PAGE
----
from Asad Zaman
Market fundamentalism refers to a deep-seated ideological belief in the magical powers of the free market to solve any economic and social problem. The term ‘fundamentalism’ conveys the quasi-religious certainty expressed by contemporary advocates of the free market, who continue to maintain the belief in face of overwhelming amounts of empirical evidence to the contrary. Surprisingly, the term was invented by George Soros, one of the 30 richest men in the world, who has made billions in profits by exploiting this ideology.
The vast wealth of Soros comes from his deep understanding of the weaknesses of the free market. He became known as “the man who broke the Bank of England” when his short-sale of $10 billion worth of British pounds forced the Bank of England to devalue the pound, earning him $1 billion in profits. Free market ideologues support and permit short sales, even though their damaging effects are well documented. The Great Depression was precipitated and prolonged by short sales, which allowed financial sharks to profit from the misery of millions, just as Soros profited at the expense of a whole country. Later, during the East Asian Crisis, Soros also made profits from short sales of the baht and the ringitt, Thai and Malay currencies, as they were declining. However, he got out of the market early because of the justified fears that Mahathir Mohammad, who is not a free market ideologue, would impose capital controls.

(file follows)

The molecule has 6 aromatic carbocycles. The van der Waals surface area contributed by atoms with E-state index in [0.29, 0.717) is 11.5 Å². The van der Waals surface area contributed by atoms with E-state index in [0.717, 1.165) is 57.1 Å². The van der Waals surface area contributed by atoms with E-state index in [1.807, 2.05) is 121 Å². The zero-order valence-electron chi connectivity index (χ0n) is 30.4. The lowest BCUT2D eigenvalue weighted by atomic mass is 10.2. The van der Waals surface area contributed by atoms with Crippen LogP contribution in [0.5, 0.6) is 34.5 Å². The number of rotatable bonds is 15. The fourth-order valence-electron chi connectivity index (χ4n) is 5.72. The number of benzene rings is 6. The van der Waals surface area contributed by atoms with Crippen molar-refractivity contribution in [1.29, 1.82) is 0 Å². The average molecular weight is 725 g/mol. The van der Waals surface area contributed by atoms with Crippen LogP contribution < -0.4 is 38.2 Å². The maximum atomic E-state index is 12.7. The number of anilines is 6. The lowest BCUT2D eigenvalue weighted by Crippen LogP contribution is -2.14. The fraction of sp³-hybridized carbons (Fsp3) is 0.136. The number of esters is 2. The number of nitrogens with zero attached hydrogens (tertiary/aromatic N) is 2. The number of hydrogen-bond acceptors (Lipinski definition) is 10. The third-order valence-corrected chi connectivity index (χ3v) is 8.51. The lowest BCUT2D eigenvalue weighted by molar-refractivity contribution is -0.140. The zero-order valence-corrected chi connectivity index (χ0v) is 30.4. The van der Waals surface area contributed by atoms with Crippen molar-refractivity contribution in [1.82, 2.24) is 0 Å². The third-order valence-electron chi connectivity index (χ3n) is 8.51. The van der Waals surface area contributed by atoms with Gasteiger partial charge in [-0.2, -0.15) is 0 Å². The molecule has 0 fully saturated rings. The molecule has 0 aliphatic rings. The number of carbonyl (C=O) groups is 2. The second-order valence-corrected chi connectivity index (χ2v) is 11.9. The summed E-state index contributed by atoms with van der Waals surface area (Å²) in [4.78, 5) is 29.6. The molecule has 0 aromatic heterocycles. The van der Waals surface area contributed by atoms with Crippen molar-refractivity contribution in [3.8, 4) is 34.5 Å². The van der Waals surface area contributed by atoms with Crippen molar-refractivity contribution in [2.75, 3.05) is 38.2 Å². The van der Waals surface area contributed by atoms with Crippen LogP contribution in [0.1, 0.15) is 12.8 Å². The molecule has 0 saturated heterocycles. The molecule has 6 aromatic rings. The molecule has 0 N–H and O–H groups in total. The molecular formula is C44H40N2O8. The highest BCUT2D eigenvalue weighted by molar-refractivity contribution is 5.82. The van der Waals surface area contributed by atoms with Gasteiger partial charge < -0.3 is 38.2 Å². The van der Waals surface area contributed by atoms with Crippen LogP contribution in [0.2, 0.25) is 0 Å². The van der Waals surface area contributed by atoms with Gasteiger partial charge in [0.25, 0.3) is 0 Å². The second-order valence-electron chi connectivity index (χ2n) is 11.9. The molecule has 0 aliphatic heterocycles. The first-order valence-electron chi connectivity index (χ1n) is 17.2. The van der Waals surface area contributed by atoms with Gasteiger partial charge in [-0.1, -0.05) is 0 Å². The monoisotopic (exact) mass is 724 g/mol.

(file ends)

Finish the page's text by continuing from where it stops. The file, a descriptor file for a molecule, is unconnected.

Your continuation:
Soros was once a student of Karl Popper, one of the greatest advocates of the free market as a key component of an open society. However, he is among the rare few billionaires who have become disenchanted with the workings of the free market which has created their wealth. Whereas his mentor regarded Communism and Fascism as the greatest threats to the “Open Society,” Soros has come to believe that the largest current threat is from market fundamentalism, which prevents the regulations necessary to allow a market to function efficiently, for the benefit of all. read more